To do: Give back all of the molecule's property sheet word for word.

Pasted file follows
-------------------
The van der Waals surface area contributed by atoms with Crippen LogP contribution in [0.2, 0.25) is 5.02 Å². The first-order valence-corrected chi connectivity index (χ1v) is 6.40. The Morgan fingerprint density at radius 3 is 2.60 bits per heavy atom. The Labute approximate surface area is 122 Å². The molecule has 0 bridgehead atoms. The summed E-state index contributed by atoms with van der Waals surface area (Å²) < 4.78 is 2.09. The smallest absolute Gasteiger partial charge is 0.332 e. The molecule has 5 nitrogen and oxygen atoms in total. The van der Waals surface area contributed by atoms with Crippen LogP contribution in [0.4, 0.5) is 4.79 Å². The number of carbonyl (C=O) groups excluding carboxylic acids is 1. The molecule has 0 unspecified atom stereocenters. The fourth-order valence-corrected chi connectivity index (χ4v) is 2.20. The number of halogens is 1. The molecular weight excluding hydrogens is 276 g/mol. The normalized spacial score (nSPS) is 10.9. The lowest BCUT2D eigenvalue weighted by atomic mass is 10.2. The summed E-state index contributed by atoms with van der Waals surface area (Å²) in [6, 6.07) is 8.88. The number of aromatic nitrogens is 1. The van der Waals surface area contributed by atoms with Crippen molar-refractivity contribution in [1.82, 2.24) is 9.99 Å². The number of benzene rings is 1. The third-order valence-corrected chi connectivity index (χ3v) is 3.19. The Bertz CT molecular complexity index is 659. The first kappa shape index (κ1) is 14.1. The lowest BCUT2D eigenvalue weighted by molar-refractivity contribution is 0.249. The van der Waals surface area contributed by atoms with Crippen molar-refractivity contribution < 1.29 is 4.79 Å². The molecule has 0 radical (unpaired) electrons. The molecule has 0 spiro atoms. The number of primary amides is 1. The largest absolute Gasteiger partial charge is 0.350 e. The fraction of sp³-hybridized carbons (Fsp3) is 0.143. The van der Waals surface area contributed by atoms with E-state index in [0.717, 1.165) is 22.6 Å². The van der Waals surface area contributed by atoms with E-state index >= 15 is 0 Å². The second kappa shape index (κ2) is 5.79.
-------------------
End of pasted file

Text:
The van der Waals surface area contributed by atoms with Crippen LogP contribution in [0.2, 0.25) is 5.02 Å². The first-order valence-corrected chi connectivity index (χ1v) is 6.40. The Morgan fingerprint density at radius 3 is 2.60 bits per heavy atom. The Labute approximate surface area is 122 Å². The molecule has 0 bridgehead atoms. The summed E-state index contributed by atoms with van der Waals surface area (Å²) < 4.78 is 2.09. The smallest absolute Gasteiger partial charge is 0.332 e. The molecule has 5 nitrogen and oxygen atoms in total. The van der Waals surface area contributed by atoms with Crippen LogP contribution in [0.4, 0.5) is 4.79 Å². The number of carbonyl (C=O) groups excluding carboxylic acids is 1. The molecule has 0 unspecified atom stereocenters. The fourth-order valence-corrected chi connectivity index (χ4v) is 2.20. The number of halogens is 1. The molecular weight excluding hydrogens is 276 g/mol. The normalized spacial score (nSPS) is 10.9. The lowest BCUT2D eigenvalue weighted by atomic mass is 10.2. The summed E-state index contributed by atoms with van der Waals surface area (Å²) in [6, 6.07) is 8.88. The number of aromatic nitrogens is 1. The van der Waals surface area contributed by atoms with Crippen molar-refractivity contribution in [1.82, 2.24) is 9.99 Å². The number of benzene rings is 1. The third-order valence-corrected chi connectivity index (χ3v) is 3.19. The Bertz CT molecular complexity index is 659. The first kappa shape index (κ1) is 14.1. The lowest BCUT2D eigenvalue weighted by molar-refractivity contribution is 0.249. The van der Waals surface area contributed by atoms with Crippen molar-refractivity contribution < 1.29 is 4.79 Å². The molecule has 0 radical (unpaired) electrons. The molecule has 0 spiro atoms. The number of primary amides is 1. The largest absolute Gasteiger partial charge is 0.350 e. The fraction of sp³-hybridized carbons (Fsp3) is 0.143. The van der Waals surface area contributed by atoms with E-state index in [0.717, 1.165) is 22.6 Å². The van der Waals surface area contributed by atoms with E-state index >= 15 is 0 Å². The second kappa shape index (κ2) is 5.79.